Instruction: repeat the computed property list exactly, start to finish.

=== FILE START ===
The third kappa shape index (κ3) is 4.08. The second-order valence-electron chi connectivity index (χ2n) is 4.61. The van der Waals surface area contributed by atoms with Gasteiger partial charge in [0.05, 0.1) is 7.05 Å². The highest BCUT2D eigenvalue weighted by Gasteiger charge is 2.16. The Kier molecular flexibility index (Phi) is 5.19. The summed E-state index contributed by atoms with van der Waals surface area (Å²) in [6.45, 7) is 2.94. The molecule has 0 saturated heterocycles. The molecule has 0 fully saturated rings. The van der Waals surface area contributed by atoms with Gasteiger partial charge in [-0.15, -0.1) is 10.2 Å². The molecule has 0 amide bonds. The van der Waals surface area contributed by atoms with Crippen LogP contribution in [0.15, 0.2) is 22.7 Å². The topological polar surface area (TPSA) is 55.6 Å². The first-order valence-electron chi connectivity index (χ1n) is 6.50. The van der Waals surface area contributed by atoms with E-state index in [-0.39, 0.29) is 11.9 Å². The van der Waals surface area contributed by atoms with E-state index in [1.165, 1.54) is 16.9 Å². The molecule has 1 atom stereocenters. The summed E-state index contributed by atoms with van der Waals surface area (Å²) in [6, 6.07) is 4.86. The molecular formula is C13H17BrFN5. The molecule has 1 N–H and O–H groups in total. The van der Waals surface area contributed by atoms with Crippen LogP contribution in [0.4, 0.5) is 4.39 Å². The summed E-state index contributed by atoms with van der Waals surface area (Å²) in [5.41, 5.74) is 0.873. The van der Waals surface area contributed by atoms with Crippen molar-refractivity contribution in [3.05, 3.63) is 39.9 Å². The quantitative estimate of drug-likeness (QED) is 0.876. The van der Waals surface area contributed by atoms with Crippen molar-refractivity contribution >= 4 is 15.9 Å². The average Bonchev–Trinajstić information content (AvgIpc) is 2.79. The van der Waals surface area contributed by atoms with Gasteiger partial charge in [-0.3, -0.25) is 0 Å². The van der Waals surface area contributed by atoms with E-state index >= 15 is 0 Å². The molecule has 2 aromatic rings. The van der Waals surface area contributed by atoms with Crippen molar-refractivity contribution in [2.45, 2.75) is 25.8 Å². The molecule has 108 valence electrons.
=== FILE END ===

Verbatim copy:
The third kappa shape index (κ3) is 4.08. The second-order valence-electron chi connectivity index (χ2n) is 4.61. The van der Waals surface area contributed by atoms with Gasteiger partial charge in [0.05, 0.1) is 7.05 Å². The highest BCUT2D eigenvalue weighted by Gasteiger charge is 2.16. The Kier molecular flexibility index (Phi) is 5.19. The summed E-state index contributed by atoms with van der Waals surface area (Å²) in [6.45, 7) is 2.94. The molecule has 0 saturated heterocycles. The molecule has 0 fully saturated rings. The van der Waals surface area contributed by atoms with Gasteiger partial charge in [-0.15, -0.1) is 10.2 Å². The molecule has 0 amide bonds. The van der Waals surface area contributed by atoms with Crippen LogP contribution in [0.15, 0.2) is 22.7 Å². The topological polar surface area (TPSA) is 55.6 Å². The first-order valence-electron chi connectivity index (χ1n) is 6.50. The van der Waals surface area contributed by atoms with E-state index in [-0.39, 0.29) is 11.9 Å². The van der Waals surface area contributed by atoms with E-state index in [1.165, 1.54) is 16.9 Å². The molecule has 1 atom stereocenters. The summed E-state index contributed by atoms with van der Waals surface area (Å²) in [6, 6.07) is 4.86. The molecular formula is C13H17BrFN5. The molecule has 1 N–H and O–H groups in total. The van der Waals surface area contributed by atoms with Crippen LogP contribution in [0.4, 0.5) is 4.39 Å². The summed E-state index contributed by atoms with van der Waals surface area (Å²) in [5.41, 5.74) is 0.873. The van der Waals surface area contributed by atoms with Crippen molar-refractivity contribution in [3.05, 3.63) is 39.9 Å². The quantitative estimate of drug-likeness (QED) is 0.876. The van der Waals surface area contributed by atoms with Crippen molar-refractivity contribution >= 4 is 15.9 Å². The average Bonchev–Trinajstić information content (AvgIpc) is 2.79. The van der Waals surface area contributed by atoms with Gasteiger partial charge in [-0.3, -0.25) is 0 Å². The van der Waals surface area contributed by atoms with E-state index >= 15 is 0 Å². The molecule has 2 aromatic rings. The van der Waals surface area contributed by atoms with Crippen molar-refractivity contribution in [2.45, 2.75) is 25.8 Å². The molecule has 108 valence electrons.